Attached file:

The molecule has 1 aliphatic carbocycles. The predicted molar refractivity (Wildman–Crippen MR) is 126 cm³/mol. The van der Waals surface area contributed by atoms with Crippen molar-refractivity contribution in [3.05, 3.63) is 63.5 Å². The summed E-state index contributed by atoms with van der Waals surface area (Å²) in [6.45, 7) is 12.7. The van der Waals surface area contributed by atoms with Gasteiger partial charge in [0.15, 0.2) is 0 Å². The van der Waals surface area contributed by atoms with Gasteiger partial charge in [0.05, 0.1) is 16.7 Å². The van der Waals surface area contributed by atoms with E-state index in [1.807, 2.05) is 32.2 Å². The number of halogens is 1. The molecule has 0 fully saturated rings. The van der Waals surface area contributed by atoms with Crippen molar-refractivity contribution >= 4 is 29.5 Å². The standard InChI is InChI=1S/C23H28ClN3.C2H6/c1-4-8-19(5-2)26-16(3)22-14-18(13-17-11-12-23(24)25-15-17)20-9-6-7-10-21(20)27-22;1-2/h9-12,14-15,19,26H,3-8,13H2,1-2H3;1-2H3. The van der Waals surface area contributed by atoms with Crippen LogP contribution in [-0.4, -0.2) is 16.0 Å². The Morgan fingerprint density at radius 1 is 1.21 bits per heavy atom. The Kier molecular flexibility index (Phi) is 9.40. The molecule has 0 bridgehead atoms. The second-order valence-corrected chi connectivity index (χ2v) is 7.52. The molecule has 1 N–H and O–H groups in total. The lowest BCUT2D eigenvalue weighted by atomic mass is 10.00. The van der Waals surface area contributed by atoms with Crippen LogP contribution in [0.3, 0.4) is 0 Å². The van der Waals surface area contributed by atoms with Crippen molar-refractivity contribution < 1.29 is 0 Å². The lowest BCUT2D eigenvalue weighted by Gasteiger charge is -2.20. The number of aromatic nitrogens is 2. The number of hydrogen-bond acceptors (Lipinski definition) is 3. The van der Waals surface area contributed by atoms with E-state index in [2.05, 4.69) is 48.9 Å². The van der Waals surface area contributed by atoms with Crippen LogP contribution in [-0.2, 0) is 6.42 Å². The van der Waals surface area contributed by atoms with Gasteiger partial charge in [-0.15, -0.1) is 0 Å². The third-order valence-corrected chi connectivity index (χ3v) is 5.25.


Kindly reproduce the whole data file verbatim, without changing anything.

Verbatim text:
The molecule has 1 aliphatic carbocycles. The predicted molar refractivity (Wildman–Crippen MR) is 126 cm³/mol. The van der Waals surface area contributed by atoms with Crippen molar-refractivity contribution in [3.05, 3.63) is 63.5 Å². The summed E-state index contributed by atoms with van der Waals surface area (Å²) in [6.45, 7) is 12.7. The van der Waals surface area contributed by atoms with Gasteiger partial charge in [0.15, 0.2) is 0 Å². The van der Waals surface area contributed by atoms with Gasteiger partial charge in [0.05, 0.1) is 16.7 Å². The van der Waals surface area contributed by atoms with E-state index in [1.807, 2.05) is 32.2 Å². The number of halogens is 1. The molecule has 0 fully saturated rings. The van der Waals surface area contributed by atoms with Crippen molar-refractivity contribution >= 4 is 29.5 Å². The standard InChI is InChI=1S/C23H28ClN3.C2H6/c1-4-8-19(5-2)26-16(3)22-14-18(13-17-11-12-23(24)25-15-17)20-9-6-7-10-21(20)27-22;1-2/h9-12,14-15,19,26H,3-8,13H2,1-2H3;1-2H3. The van der Waals surface area contributed by atoms with Crippen LogP contribution in [-0.4, -0.2) is 16.0 Å². The Morgan fingerprint density at radius 1 is 1.21 bits per heavy atom. The Kier molecular flexibility index (Phi) is 9.40. The molecule has 0 bridgehead atoms. The second-order valence-corrected chi connectivity index (χ2v) is 7.52. The molecule has 1 N–H and O–H groups in total. The lowest BCUT2D eigenvalue weighted by atomic mass is 10.00. The van der Waals surface area contributed by atoms with Crippen LogP contribution in [0.3, 0.4) is 0 Å². The van der Waals surface area contributed by atoms with Crippen molar-refractivity contribution < 1.29 is 0 Å². The lowest BCUT2D eigenvalue weighted by Gasteiger charge is -2.20. The number of aromatic nitrogens is 2. The number of hydrogen-bond acceptors (Lipinski definition) is 3. The van der Waals surface area contributed by atoms with E-state index in [2.05, 4.69) is 48.9 Å². The van der Waals surface area contributed by atoms with Crippen LogP contribution in [-0.2, 0) is 6.42 Å². The van der Waals surface area contributed by atoms with Gasteiger partial charge in [-0.15, -0.1) is 0 Å². The third-order valence-corrected chi connectivity index (χ3v) is 5.25.